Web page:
# Thread: Proof on vector spaces

1. ## Proof on vector spaces

Im stuck on the following question:

Let V be a vector space. Prove that if it is possible to find m vectors in V which are linearly independent, and n vectors which span V, then m must be less than, or equal to, n.

Any help/hints would be great

2. I posted a response but I think I read the question wrong.

3. Originally Posted by leftfootwonder7
Im stuck on the following question:

Let V be a vector space. Prove that if it is possible to find m vectors in V which are linearly independent, and n vectors which span V, then m must be less than, or equal to, n.

Any help/hints would be great
Call the linearly independent vectors $L={v_0, v_1...v_m}$ and the set of n vectors which spans V $S={u_0, u_2...u_n}$.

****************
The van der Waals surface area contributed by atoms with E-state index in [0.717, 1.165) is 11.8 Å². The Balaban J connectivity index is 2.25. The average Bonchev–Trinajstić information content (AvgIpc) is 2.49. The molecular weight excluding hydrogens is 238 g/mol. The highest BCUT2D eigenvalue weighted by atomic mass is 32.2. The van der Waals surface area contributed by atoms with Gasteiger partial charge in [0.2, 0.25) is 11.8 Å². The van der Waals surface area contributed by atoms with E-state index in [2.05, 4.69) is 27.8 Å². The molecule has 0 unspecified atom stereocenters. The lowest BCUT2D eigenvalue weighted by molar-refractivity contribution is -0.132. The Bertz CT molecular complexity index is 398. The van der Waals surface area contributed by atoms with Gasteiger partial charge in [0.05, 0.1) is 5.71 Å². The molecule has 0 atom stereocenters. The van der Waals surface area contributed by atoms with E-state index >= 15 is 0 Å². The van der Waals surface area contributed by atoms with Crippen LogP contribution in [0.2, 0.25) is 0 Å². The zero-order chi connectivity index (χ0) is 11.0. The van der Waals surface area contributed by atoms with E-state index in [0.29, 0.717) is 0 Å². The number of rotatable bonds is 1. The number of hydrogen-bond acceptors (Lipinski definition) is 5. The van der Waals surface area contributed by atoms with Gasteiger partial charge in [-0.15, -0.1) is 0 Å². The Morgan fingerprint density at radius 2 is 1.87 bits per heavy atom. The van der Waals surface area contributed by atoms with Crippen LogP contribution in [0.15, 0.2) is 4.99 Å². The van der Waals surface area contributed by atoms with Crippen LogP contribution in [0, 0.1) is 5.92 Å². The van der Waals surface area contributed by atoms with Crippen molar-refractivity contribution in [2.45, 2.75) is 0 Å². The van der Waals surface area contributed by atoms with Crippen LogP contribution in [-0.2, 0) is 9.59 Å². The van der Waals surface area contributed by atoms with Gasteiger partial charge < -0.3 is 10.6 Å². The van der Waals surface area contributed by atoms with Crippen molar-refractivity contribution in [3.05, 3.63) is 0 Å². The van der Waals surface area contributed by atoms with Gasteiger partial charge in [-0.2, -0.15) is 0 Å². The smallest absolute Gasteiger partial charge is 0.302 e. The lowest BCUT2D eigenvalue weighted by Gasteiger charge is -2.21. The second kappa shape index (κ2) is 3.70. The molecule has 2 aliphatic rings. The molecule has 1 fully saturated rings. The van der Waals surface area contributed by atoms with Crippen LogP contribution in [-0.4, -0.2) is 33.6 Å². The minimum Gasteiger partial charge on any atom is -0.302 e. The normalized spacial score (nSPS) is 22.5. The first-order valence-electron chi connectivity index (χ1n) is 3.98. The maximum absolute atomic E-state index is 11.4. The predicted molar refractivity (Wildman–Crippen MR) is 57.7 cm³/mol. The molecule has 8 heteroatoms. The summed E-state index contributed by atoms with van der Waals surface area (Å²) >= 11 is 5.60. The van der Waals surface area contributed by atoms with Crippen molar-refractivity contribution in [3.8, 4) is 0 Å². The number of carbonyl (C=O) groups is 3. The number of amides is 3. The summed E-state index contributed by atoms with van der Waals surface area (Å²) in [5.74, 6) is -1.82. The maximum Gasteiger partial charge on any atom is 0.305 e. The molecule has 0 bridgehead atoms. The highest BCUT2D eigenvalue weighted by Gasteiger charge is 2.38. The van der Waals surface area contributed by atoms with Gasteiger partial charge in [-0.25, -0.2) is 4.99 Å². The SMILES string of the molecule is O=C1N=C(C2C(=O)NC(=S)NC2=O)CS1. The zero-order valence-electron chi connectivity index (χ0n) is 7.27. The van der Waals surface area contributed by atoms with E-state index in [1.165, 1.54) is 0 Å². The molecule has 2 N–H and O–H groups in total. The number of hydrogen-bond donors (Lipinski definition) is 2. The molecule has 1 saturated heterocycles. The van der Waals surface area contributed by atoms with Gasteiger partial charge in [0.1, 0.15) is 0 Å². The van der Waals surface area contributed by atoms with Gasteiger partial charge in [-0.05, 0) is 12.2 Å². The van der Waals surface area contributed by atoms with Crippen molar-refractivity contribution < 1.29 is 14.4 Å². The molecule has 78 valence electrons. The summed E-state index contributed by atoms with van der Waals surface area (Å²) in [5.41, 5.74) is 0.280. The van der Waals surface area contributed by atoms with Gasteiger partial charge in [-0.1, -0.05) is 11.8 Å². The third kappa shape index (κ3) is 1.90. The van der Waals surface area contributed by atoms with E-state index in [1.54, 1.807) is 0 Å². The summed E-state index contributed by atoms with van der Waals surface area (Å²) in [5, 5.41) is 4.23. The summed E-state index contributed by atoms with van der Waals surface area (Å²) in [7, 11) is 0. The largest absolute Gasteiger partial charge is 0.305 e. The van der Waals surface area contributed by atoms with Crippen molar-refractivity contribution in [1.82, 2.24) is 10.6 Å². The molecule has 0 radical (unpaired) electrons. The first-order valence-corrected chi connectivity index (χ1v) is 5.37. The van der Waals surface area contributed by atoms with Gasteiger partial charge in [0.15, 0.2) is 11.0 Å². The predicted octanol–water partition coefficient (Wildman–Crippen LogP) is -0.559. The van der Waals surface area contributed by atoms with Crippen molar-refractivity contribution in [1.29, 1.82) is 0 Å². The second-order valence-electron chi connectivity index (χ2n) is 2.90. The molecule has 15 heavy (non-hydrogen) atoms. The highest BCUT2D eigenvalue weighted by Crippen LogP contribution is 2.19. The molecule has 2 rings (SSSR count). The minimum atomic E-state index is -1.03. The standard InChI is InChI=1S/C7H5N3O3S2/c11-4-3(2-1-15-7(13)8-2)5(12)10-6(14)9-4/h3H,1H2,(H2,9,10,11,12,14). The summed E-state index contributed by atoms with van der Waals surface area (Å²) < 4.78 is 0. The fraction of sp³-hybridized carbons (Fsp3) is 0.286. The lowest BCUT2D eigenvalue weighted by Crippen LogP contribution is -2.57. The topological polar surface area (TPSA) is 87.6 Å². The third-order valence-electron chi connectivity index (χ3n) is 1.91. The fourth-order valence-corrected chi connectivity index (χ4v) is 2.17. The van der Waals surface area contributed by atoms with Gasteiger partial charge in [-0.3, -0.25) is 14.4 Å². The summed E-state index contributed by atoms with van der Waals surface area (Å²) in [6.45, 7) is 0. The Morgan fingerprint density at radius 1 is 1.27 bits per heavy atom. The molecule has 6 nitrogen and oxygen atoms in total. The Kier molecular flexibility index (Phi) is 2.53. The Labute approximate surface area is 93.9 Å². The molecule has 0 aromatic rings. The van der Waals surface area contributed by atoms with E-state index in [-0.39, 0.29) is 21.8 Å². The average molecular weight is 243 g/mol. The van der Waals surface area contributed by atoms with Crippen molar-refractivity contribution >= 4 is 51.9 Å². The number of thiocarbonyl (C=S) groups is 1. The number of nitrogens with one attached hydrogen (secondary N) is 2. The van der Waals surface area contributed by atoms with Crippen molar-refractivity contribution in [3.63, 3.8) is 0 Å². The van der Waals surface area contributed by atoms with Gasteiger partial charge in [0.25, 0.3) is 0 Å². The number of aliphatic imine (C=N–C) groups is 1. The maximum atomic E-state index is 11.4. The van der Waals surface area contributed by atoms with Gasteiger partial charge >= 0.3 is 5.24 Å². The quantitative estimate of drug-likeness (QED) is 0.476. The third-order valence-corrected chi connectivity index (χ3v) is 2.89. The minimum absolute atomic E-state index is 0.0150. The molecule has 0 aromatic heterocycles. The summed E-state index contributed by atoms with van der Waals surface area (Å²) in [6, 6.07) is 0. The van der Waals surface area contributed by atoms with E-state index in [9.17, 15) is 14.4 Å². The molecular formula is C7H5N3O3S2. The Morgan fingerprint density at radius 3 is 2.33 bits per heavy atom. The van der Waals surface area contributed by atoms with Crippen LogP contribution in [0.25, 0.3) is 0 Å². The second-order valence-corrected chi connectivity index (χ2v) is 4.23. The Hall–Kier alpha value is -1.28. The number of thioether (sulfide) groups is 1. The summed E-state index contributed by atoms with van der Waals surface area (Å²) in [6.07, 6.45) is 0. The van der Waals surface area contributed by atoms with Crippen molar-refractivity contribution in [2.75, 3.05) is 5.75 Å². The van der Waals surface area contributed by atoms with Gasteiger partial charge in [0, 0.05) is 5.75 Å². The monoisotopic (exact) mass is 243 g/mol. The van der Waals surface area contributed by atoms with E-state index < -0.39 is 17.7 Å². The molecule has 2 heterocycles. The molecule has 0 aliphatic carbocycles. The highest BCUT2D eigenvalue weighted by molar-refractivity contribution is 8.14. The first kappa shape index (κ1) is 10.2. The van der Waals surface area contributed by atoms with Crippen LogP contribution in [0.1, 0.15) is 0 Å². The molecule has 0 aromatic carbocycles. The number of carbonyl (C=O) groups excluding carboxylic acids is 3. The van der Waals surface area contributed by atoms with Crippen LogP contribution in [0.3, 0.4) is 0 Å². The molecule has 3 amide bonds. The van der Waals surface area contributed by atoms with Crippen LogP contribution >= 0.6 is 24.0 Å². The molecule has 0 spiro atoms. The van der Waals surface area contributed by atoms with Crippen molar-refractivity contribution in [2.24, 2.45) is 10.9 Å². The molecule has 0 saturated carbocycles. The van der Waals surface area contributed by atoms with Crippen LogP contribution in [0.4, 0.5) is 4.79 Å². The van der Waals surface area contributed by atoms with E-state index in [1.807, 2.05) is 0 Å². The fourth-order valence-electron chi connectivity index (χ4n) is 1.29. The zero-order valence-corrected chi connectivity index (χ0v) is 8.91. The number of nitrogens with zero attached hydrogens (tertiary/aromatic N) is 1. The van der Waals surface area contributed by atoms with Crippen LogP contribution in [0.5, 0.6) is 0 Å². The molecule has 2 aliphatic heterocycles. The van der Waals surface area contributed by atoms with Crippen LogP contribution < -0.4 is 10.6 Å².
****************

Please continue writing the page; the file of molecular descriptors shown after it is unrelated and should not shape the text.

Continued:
Assume m>n. Then there is at least one more vector in L than in S. L is a subset of V so must be in the span(S)=V. Since any vector in v is linearly independent, it cannot be expressed by a combination of other vectors in V, or of span(S). Even if all vectors in S are independent, the number of independent vectors in L is always greater than those in S, thus at least one vector in L is not in the span(S), which implies not in V, making a contradiction.

Kind of messy but that's the basic idea.

4. Yes i see now, proof by contradiction. Thanks